Back in the ‘70s when movies like The Towering Inferno and The Poseidon Adventure were huge, people gathered in droves to watch their favorite actors brave calamities of epic proportions, be it a raging fire, a ground-shattering earthquake or even a killer swarm of hyper-intelligent bees.
These days, we like our sweeping emergencies a little classier and a little more every-day terrifying. Thankfully, Steven Soderbergh has stepped up to the plate to re-ignite the country’s fervor for star-studded disaster movies, one sneeze and unwashed handshake at a time.
Based on a script by Scott Z. Burns, Contagion begins without prologue or explanation on ‘Day Two’ of a fatal viral outbreak that originates in Macao and rapidly makes its way through Asia, Europe and the United States via casual contact. The Centers for Disease Control and World Health Organization immediately deploy disease experts and scientists to identify the virus and a possible vaccination, but it’s spreading so wildly and mutating so quickly they always seem to be one step behind.
As thousands die, a counter-culture journalist takes to the internet to call out the public agencies on their failure to stop the sickness, stoking the fires of public outrage and fear, causing large cities to turn into virtual war zones.
The cast is packed to the brim with famous names but the film has no one big star – the actors are all absorbed by a flowing narrative that places them in the same boat as the rest of the faceless masses wondering when the virus is going to come for them.
The massive cast list is an embarrassment of riches: Laurence Fishburne plays a CDC bigwig who gets caught up in a scandal when he allows his fiancée to escape a city about to be quarantined; Kate Winslet is a tireless case officer who puts herself right in the line of fire.
Jennifer Ehle and Elliott Gould are scientists working round the clock to discover a cure; Matt Damon is a vigilant father who’s immune to the virus; Marion Cotillard is a WHO investigator tracking patient zero; Jude Law plays a snaggle-toothed reporter who’s determined to get the truth out.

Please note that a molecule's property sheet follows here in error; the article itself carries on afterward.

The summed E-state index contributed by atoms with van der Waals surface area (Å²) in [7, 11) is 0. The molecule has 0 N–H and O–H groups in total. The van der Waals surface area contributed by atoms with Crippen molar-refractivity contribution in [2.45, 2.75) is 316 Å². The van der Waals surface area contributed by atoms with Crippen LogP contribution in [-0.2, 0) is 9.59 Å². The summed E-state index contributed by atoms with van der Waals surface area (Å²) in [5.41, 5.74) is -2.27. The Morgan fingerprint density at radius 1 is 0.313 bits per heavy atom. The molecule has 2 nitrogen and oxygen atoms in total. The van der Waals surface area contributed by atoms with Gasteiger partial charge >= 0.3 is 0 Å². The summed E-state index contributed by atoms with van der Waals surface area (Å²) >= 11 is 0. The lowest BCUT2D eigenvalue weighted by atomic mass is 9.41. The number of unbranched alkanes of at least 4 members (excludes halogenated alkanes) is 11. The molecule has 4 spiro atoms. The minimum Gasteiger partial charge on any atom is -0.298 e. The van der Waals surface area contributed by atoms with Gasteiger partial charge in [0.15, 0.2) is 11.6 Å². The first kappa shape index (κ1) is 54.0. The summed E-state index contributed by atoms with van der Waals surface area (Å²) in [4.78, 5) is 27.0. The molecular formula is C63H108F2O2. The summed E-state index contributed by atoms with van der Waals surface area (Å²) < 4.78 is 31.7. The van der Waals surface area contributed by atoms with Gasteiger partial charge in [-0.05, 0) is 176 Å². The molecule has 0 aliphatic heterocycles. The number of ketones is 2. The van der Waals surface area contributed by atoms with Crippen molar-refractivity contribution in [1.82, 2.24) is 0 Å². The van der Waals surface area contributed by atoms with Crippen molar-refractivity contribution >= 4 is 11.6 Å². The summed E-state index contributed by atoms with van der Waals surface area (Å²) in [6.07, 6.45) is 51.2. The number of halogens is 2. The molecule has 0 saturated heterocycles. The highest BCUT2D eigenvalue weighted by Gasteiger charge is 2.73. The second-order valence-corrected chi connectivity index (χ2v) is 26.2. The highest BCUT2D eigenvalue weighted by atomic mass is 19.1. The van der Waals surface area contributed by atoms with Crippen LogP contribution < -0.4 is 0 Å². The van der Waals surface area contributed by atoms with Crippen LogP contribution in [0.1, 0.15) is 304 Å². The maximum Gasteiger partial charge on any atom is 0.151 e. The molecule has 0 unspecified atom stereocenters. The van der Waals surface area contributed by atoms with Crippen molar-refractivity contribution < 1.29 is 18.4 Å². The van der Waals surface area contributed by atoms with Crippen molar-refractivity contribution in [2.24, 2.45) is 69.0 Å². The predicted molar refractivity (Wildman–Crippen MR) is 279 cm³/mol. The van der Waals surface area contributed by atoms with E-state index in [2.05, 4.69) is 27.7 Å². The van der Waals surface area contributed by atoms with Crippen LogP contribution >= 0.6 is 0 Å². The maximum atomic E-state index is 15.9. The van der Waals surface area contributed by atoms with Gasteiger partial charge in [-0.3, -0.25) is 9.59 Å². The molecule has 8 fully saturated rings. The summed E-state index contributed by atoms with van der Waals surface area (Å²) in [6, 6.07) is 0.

None of these big names are immune, everyone is expendable. It’s set up very early in the film that any one of these people can disappear in a blink, many times with nothing more than a subtle nod to their death. It’s a great way to keep you on the edge of your seat, knowing that against an epidemic like this, there’s no one hero who will save the day.
The film is skilfully paced, employing a chilly approach that strips the disaster genre of its usual soap opera-like melodrama, while still exploring the smaller ways this particularly insidious virus affects the way a regular guy like Damon protects his remaining family members or how self-righteous journalist like Law uses the internet to spread panic like an epidemic of its own.
Narratives like this can be gripping moment to moment but the lack of detail in the characters begins to wear thin as the story progresses. Unlike Soderbergh’s other major multi-narrative film Traffic, this film often skimps on giving many members of its heavyweight cast suitably rich material to explore.
The actors, as good as they are, are often just there to make technical terms like R-naught and talking points like H1N1 and terrorism threats palatable to moviegoers. It may be important to the story but it’s also not the strongest way to showcase their skills or connect the audience to their characters.
Contagion may be a case of feverishly good filmmaking (and an excellent, if slightly more high brow, addition to the disaster movie genre), but ultimately it will leave you with little besides an admiration for Soderbergh’s artistry and possibly a desire to stop on the way home for some hand sanitizer, just in case.
Contagion may be a case of feverishly good filmmaking (and an excellent, if slightly more high brow, addition to the disaster movie genre), but ultimately it will leave you with little besides an admiration for Soderbergh’s artistry.